However, Asian cuisine does have many respectable and much-loved leftover-based dishes. A great favourite is salted steamed chicken, the Chinese equivalent of the French confit sans goose fat. "White cooked" or steeped chicken pieces are generously coated with coarse kitchen salt, refrigerated overnight and gently steamed the follow day. The flesh remains silky smooth and develops a rich complex flavour. Steeped chicken is common in Chinese households as it is frequently used as offerings in pai san (worshipping divinities) rites.

The Straits Chinese relish the dish kiam chye boey or 'leftovers supreme'. This dish requires the leftovers of a full-course Straits-born banquet, excluding those dishes that were made with a mixture of spices. These leftovers are then simmered with salted mustard greens until the latter are soft. So coveted is this leftover dish that guests attending the banquet often request that they be allocated portion of this dish the following day.

How many forms of ham sandwiches can one face?

Image:  Richard M Lee|
Image: Richard M Lee|
Image:  Aaron Amat|
Image: Aaron Amat|


For those who love the magnificence of a full leg of ham on the Christmas able but dread its seemingly endless recurrence in sandwiches post-festivities, this recipe will have you doing an Ol' Blue Eyes to your ham: "I'm so glad we met the second time around."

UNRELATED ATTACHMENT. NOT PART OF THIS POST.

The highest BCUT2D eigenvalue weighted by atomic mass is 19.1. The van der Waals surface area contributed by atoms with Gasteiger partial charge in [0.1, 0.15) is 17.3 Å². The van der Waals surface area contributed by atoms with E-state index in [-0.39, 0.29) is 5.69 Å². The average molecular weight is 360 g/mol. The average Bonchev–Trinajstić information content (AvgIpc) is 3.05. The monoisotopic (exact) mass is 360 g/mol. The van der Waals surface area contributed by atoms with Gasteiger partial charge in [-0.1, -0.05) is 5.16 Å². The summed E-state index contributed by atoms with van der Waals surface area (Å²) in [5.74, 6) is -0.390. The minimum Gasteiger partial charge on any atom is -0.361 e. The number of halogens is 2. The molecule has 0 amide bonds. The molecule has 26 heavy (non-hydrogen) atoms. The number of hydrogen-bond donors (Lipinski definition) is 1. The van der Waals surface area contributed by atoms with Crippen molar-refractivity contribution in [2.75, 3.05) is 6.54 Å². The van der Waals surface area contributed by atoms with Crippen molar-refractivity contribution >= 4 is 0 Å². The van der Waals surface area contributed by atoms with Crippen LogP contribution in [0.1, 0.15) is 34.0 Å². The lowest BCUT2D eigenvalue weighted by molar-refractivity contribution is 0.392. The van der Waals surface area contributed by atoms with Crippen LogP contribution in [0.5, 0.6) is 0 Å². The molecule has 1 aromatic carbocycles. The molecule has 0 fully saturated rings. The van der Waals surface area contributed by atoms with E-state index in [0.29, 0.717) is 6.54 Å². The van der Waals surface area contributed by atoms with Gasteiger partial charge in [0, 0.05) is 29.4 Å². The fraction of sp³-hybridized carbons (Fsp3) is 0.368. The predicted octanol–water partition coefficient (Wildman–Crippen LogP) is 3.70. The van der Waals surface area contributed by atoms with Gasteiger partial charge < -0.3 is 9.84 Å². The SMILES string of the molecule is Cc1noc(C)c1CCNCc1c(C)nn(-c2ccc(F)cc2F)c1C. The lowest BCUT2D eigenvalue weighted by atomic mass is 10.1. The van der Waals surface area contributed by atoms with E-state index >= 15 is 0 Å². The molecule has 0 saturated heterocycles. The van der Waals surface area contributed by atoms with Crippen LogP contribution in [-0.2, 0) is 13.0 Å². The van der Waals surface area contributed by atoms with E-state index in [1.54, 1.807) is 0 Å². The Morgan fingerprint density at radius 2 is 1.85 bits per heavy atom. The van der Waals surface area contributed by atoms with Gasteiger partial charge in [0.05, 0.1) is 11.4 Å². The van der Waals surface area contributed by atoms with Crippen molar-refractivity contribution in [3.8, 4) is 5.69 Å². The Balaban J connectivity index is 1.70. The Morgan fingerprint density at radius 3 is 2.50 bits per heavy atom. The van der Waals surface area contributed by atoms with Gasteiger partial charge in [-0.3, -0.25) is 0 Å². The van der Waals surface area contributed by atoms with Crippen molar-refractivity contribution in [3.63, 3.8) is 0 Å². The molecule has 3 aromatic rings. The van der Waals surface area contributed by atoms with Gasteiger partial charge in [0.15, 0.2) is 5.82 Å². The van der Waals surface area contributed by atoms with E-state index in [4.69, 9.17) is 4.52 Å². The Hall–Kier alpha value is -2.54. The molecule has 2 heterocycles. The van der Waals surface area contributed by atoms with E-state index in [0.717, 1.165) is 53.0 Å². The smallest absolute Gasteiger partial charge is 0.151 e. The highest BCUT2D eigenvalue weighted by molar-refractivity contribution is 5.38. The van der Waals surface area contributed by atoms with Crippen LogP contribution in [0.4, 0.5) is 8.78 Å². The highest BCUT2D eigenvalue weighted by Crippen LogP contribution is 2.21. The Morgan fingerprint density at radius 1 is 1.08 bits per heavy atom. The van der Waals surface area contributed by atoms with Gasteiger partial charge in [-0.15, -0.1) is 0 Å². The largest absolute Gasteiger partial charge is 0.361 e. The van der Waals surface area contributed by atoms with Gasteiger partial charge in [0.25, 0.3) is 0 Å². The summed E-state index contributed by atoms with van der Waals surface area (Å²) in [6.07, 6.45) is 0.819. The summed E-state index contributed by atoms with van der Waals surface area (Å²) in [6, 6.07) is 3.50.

(Makes 16 wedges)

300 g ham
30 g unsalted butter
3 medium-sized brown onions, coarsely chopped
3 x 60 g eggs
1 cup pure cream
1 cup tightly packed parsley leaves, finely chopped
50 g semi-dried tomatoes, finely sliced
Salt and freshly ground black pepper to taste
500 g dried spaghettini, cooked al dente
125 g fresh mozzarella, finely grated
175 g pecorino romano, finely grated
Clarified butter for shallow frying

Dice ham into 0.5 cm cubes. Melt unsalted butter in a heavy frying pan over moderate heat. Fry onions until golden brown.

In a large mixing bowl, whisk eggs with cream. Add sautéed onions, parsley, semi-dried tomatoes, salt and pepper and mix thoroughly. Toss the cooked spaghettini in the mixture. Add ham and cheeses. Toss until evenly mixed.

Pack the mixture into 2 well-greased 20-cm spring-form cake tins. Bake at 180ºC for one hour. Cool on a rack for 30 minutes. Run a sharp knife around the edges: turn cakes out and leave to cool completely. Wrap tightly in foil and refrigerate overnight.